A good meal at LAX is no longer a flight of fancy

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Airport food in L.A. has been so bad for so long it’s no longer brought up in polite society. Only at LAX could the 2010 arrival of Pink’s hot dogs — and God love ‘em, I know I do — have been welcomed like Moses coming down off the mountain.

“It’s like the smog: Why complain? Everybody knows,” chef Mark Peel told me last week.

Since we began having to schlep wretched little bags of food on the plane or starve, the smell of rancid oil and Flamin’ Hot Cheetos has made the LAX experience unpleasant in all five senses. But all that is about to change.

LAX is opening its doors starting this year to some of the city’s signature restaurants, including Larder at Tavern, Cole’s and Ford’s Filling Station. A rotating cast of food-truck vendors including Kogi’s is expected to operate out of a space with a mock truck decor. Peel, who closed Campanile on La Brea Avenue in the fall after 23 years, is opening an airport version of the high-class restaurant. The lucky terminals include Tom Bradley International and Terminal 4, home to American Airlines.


What makes this of interest outside foodie circles is that, unlike other gentrification schemes, it will not cost all the little people their jobs. The city, through the Unite Here Local 11 union, is spending $250,000 to retrain workers displaced from eateries like Burger King and Chili’s to work in the new culinary palaces.

Last week, I took a turn through the clattering kitchen where the training has been underway since October. The kitchen, along with a cafeteria, is on the ground floor, beneath the struts that thrust the flying-saucer themed restaurant Encounter into the air above LAX.

Inside, 52 cooks from South Los Angeles, Carson, Inglewood and other airport-adjacent neighborhoods were practicing haute cuisine. Workers in white toques and chef jackets grated lemon zest, snipped herbs and squeezed potato croquettes out of pastry tubes. Plates of egg rolls with dipping sauce, salmon with field greens or carnitas with salsa fresca were passed around. Peel, who has appeared on “Top Chef” and “Top Chef Masters,” dropped by to give an inspirational speech.

“This is where we’re trying to give people a much better first impression of LA, and you’re it,” he said.

Leanna Billman told me the closest she got to cooking on the Burger King fry line was flipping frozen chicken strips on the grill. Now she’s learning to braise meat, shuck oysters and slice vegetables in fancy cuts like paysanne and rondelle.

“I grew up kind of in poverty,” said the South Los Angeles resident. “Now I’m in an actual kitchen instead of behind a sandwich grill. It’s great.”

Janette Perez, 21, a former Ruby’s server, grew up in Inglewood on Mexican food, french fries and chicken, but learned to make Caesar salad dressing with anchovies for her family.


“I didn’t know they were fish, “ Perez said. “These talents I thought I didn’t have are really coming out.”

Former Ruby’s cashier Eric Rendon rides the bus in from Inglewood, dressed in his chef’s whites. His fellow riders treat him with new respect, he said.

“My family is really proud of me,” said Rendon, 19.

Peel’s speech to the cooks covered how once-fertile African land became the Sahara Desert because of unsustainable farming practices. It went over some of their heads.

“Sustainability, sustainability,” Perez repeated afterward, stumped. But she is excited about cooking healthier. “We’re not eating enough fresh food,” she said. “Everything we eat is fattening.”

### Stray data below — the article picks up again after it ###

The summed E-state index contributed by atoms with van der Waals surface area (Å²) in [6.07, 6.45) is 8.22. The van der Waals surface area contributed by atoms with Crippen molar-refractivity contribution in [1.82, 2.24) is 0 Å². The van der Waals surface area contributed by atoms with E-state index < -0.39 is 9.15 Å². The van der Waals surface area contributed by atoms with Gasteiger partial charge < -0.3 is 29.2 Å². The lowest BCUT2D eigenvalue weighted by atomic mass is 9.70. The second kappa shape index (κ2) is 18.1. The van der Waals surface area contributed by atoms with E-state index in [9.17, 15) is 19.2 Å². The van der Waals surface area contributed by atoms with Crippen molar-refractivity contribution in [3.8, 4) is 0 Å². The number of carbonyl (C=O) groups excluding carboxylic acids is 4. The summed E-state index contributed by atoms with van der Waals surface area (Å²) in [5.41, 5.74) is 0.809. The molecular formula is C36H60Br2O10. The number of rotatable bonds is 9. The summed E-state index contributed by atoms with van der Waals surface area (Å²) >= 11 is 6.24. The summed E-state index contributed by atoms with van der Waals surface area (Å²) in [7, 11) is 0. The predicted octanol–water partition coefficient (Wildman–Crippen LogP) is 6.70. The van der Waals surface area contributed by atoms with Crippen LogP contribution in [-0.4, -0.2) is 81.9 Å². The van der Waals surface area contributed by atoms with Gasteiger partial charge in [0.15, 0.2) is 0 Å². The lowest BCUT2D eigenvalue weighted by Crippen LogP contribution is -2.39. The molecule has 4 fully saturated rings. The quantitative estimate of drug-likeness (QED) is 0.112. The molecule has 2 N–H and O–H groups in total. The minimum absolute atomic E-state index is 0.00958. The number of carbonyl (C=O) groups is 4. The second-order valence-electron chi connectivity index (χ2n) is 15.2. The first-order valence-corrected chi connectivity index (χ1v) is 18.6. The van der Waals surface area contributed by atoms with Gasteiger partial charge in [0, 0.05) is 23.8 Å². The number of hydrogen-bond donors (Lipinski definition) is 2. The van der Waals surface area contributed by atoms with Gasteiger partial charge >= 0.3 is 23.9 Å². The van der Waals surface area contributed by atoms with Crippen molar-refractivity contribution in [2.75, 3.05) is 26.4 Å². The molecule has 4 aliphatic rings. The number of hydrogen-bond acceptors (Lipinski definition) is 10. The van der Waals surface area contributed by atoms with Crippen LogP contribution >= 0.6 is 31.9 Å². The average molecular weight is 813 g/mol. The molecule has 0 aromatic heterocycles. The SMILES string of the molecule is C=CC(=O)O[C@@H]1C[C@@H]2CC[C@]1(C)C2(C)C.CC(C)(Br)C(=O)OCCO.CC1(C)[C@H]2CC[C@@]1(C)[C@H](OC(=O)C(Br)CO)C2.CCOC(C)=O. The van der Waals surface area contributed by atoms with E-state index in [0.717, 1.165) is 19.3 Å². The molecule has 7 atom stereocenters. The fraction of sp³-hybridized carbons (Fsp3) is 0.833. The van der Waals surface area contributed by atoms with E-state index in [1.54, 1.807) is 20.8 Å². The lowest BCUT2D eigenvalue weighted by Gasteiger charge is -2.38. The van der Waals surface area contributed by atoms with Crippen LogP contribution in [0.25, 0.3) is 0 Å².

Peel said a modern kitchen staff should understand the importance of sustainability along with more traditional culinary skills. Peel’s first culinary job was fry cook at Cindy’s, “where the 605 meets the Pomona Freeway,” Peel said. “Everybody’s got to start somewhere.”

The LAX Campanile will have sit-down dining as well as takeout, Peel told a small group gathered around one of the prep tables, prompting a teaching chef from Los Angeles Trade Technical College to joke he’d have to find a way around security so he could eat there. But passengers on average have only 12 minutes to get in and out of the terminal.


Peel said he could still serve high-end dishes like ribeye with stewed beans through innovations like sous-vide, in which plastic-wrapped food cooks slowly in a water bath. As an example, Peel said he would marinate and brine a double-thick pork chop, put it in the bath, then when an order came in, throw it over a wood fire or grill to give it a char. The chop could be out in four minutes, he said.

This kind of food is not going to come cheap. The retrained workers will command better wages, and more staff will be needed in the kitchen; a spokeswoman said the union expects its membership to double.

Rest assured, LAX will always have its burgers with fries.

“There’s always going to be a place for fast food,” Peel said. “But we have an opportunity for much greater diversity.... The way we’re going to do that is with a highly trained, motivated and intelligent work force.”

Valencia Crain, 49, has run the gamut of food service jobs, starting out on the production line at a fish processing plant in Los Angeles. She cut fish and passed them through batter, monitoring the viscosity meter to make sure it wasn’t too watery.

Later, she worked at the airport LA Roadhouse Route 66, where much of the cooking consisted of microwaving. Now, she’s learned how to prepare a dashi base and clear broth for Japanese soup, and clam chowder from scratch, which she put to the ultimate test: her son, Samej. The 16-year-old is part of the fiercest fast-food fan demographic on earth: the L.A. teenager.

The soup more than passed.

“When he tasted mine he said, ‘Mom, yours is the best in the world,’” Crain said.